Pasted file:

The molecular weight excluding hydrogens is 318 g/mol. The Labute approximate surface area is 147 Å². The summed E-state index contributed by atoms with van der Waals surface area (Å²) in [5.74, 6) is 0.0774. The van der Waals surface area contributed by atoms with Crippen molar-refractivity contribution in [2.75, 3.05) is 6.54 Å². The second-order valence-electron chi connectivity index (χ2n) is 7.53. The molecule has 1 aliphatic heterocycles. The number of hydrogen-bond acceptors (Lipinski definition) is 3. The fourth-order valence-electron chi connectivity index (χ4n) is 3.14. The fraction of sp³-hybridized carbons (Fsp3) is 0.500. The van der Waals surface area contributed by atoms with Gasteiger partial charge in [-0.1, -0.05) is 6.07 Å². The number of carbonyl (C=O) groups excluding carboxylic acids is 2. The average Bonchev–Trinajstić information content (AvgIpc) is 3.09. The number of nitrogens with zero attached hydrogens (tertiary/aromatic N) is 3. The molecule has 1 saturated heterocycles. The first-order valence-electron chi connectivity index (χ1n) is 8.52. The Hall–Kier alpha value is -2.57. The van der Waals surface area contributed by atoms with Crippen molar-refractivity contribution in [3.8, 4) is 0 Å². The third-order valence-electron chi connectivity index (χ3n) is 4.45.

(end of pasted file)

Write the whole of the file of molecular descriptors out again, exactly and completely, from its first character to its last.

The molecular weight excluding hydrogens is 318 g/mol. The Labute approximate surface area is 147 Å². The summed E-state index contributed by atoms with van der Waals surface area (Å²) in [5.74, 6) is 0.0774. The van der Waals surface area contributed by atoms with Crippen molar-refractivity contribution in [2.75, 3.05) is 6.54 Å². The second-order valence-electron chi connectivity index (χ2n) is 7.53. The molecule has 1 aliphatic heterocycles. The number of hydrogen-bond acceptors (Lipinski definition) is 3. The fourth-order valence-electron chi connectivity index (χ4n) is 3.14. The fraction of sp³-hybridized carbons (Fsp3) is 0.500. The van der Waals surface area contributed by atoms with Gasteiger partial charge in [-0.1, -0.05) is 6.07 Å². The number of carbonyl (C=O) groups excluding carboxylic acids is 2. The average Bonchev–Trinajstić information content (AvgIpc) is 3.09. The number of nitrogens with zero attached hydrogens (tertiary/aromatic N) is 3. The molecule has 1 saturated heterocycles. The first-order valence-electron chi connectivity index (χ1n) is 8.52. The Hall–Kier alpha value is -2.57. The van der Waals surface area contributed by atoms with Crippen molar-refractivity contribution in [3.8, 4) is 0 Å². The third-order valence-electron chi connectivity index (χ3n) is 4.45.